Global event calling for end to FGM to start here
A worldwide social media campaign against female genital mutilation (FGM) is being launched in Dublin tomorrow with the backing of the #MeToo movement.
The event will be led by Ifrah Ahmed (29), who was born in Somalia and survived the barbaric practice.
She is now living in Dublin and helped organise this week's demonstration, which is supported by celebrities including singer Imelda May.
Activists aim to mark zero tolerance day for FGM with a million #MeToo sexual harassment campaigners using the hashtag #MeTooFGM to indicate their support.
Speaking at the launch of the National Plan of Action, Ms Ahmed said: "FGM is the ultimate form of violence against women and female children...the forcible removal of a child's sexual organs to control her sexuality has been going on since the time of the Egyptian pharaohs.
"We are calling on all women everywhere who care about women's rights to support their sisters in 30 countries across the world to call for an end to FGM."
The Thunderclap social media platform will see activists from around the world take to the Twittersphere using the #MeTooFGM hashtag.
It will be launched at Dublin's Light House Cinema tomorrow at 2pm.
It will be spread across six continents by activists.
Organisers hope that, starting in Dublin, the Thunderclap will reach one million Twitter users across Africa, the US, Asia and Australia by midnight tomorrow.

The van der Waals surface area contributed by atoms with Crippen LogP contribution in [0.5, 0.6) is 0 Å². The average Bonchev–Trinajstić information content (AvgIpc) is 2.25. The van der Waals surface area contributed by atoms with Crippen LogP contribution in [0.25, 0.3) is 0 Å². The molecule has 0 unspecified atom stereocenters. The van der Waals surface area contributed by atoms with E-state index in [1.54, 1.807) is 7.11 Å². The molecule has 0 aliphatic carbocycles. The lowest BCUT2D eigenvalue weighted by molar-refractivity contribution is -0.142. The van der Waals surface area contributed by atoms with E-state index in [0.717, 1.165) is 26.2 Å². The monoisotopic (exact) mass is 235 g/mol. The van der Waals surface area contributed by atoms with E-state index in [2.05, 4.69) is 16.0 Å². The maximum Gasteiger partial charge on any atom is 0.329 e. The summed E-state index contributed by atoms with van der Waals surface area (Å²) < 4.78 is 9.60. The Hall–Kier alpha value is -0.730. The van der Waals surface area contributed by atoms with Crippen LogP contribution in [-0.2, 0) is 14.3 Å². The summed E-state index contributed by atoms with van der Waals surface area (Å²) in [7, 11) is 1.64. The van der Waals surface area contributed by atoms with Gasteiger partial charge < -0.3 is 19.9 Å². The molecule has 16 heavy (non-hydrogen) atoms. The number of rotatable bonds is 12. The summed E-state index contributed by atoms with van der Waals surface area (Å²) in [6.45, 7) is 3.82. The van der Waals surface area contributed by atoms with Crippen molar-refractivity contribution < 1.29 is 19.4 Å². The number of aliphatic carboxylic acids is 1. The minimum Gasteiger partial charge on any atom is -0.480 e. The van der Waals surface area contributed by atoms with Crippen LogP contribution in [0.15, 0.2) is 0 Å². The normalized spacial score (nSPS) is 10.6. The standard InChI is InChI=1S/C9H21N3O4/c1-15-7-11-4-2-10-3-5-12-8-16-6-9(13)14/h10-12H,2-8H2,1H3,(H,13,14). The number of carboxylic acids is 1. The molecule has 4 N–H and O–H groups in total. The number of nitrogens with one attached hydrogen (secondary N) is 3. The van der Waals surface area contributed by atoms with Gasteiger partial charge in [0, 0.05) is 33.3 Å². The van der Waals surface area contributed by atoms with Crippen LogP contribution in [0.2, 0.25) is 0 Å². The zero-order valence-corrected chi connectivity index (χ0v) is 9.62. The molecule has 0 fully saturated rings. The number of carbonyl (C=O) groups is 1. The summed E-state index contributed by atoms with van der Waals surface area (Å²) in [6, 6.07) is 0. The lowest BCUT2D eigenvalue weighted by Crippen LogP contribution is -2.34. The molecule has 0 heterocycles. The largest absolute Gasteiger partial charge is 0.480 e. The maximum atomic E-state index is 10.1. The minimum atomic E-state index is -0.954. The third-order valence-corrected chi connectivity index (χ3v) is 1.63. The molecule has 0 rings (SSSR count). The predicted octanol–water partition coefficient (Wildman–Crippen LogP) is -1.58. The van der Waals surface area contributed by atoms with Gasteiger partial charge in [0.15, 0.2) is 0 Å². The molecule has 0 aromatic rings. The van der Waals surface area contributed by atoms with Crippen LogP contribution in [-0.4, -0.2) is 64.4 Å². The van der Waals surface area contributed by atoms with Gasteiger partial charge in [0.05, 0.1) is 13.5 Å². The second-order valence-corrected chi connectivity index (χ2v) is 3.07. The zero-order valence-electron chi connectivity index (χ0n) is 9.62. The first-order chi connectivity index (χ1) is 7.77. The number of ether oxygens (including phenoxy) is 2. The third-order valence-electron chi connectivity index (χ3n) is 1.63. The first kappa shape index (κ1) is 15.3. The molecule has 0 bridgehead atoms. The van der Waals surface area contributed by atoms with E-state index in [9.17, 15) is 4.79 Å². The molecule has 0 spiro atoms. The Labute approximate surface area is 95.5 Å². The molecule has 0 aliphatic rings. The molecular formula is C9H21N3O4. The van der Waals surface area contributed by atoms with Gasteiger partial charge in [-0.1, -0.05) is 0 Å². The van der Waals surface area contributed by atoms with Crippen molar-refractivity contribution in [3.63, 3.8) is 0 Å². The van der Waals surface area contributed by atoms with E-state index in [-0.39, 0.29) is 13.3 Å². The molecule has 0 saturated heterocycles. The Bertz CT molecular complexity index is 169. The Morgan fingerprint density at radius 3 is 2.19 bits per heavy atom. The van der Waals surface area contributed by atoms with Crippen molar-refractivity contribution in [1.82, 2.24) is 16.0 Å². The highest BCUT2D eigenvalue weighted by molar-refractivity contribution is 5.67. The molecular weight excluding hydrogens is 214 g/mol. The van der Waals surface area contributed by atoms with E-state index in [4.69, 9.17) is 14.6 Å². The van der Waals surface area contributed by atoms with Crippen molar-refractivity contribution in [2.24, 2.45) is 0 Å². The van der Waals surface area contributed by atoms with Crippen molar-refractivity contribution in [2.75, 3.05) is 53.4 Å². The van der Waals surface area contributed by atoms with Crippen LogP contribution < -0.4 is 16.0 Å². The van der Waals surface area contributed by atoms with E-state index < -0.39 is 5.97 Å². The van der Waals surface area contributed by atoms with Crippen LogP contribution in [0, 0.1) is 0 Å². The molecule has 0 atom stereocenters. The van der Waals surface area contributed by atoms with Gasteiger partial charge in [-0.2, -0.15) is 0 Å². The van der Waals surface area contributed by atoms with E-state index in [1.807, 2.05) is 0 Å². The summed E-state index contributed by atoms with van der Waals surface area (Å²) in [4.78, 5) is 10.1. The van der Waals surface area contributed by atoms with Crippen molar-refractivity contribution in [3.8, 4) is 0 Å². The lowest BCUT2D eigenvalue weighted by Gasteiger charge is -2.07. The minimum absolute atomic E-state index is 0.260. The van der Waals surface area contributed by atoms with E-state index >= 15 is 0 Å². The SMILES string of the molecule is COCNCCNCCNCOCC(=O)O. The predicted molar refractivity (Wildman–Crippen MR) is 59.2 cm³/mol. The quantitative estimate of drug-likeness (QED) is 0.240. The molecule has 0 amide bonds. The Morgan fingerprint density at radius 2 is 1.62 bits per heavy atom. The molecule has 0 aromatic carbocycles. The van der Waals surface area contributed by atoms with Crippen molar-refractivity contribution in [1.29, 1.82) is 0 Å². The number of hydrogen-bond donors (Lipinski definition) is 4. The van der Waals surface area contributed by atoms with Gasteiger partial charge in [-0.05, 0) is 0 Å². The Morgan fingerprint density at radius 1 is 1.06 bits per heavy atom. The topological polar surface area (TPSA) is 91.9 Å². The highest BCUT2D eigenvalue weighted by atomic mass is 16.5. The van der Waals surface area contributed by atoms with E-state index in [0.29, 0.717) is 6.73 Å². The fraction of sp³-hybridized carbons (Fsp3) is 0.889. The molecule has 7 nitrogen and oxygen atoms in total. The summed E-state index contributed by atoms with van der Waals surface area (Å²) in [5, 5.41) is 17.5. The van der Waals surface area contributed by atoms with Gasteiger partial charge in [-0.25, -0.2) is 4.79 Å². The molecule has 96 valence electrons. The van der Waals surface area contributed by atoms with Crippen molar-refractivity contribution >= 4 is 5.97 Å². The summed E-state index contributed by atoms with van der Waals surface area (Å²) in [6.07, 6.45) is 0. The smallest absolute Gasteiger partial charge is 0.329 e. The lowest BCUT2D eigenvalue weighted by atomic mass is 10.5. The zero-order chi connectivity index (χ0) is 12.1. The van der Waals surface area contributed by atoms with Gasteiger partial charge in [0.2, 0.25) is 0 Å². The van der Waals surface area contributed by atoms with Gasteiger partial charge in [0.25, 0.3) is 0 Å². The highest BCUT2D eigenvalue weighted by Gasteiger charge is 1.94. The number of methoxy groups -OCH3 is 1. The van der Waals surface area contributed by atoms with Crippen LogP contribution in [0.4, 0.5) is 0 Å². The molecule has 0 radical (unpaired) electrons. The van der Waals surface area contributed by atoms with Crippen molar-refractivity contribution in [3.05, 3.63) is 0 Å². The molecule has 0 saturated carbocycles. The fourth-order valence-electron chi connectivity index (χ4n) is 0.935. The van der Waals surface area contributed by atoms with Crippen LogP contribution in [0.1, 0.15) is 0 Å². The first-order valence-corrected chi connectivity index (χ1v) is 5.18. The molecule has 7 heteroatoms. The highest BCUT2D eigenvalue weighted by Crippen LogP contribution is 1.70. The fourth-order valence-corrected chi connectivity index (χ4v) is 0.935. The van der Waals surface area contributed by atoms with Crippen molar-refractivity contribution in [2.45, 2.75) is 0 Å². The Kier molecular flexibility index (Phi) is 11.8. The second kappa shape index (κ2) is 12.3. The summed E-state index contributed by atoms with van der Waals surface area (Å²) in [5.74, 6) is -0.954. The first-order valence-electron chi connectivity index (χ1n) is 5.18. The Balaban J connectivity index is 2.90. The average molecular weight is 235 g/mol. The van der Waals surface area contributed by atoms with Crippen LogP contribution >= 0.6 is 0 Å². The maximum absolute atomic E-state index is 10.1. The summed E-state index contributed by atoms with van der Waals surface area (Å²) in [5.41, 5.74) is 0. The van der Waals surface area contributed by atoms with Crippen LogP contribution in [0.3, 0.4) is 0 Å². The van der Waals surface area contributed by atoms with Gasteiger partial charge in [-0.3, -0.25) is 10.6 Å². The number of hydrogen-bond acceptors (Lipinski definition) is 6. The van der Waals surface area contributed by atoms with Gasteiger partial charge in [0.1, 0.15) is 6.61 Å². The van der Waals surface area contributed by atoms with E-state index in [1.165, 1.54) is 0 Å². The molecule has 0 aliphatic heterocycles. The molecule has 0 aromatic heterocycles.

FGM comprises all procedures involving altering or injuring female genitalia for non-medical reasons and is recognised internationally as a violation of the human rights of girls and women.
It is estimated that at least 200 million girls and women alive today have undergone some form of FGM, according to the UN.
Some 44 million girls aged 14 and younger have been subjected to FGM, most commonly in Gambia, Mauritania and Indonesia.
The barbaric procedure is mostly carried out on young girls between infancy and age 15, the UN protest organisers said.
FGM causes severe bleeding and health issues including cysts, infections, infertility and complications in childbirth.
The #MeToo movement began after claims of serious sexual misconduct surfaced in Hollywood involving producer Harvey Weinstein.
The latest allegations came at the weekend from 'Kill Bill' actress Uma Thurman, who accused the disgraced movie mogul of attacking her years ago in a London hotel room.
Weinstein, through his lawyers, acknowledged making an "awkward pass" but strongly denied any physical assault and suggested the possibility of legal action over her comments.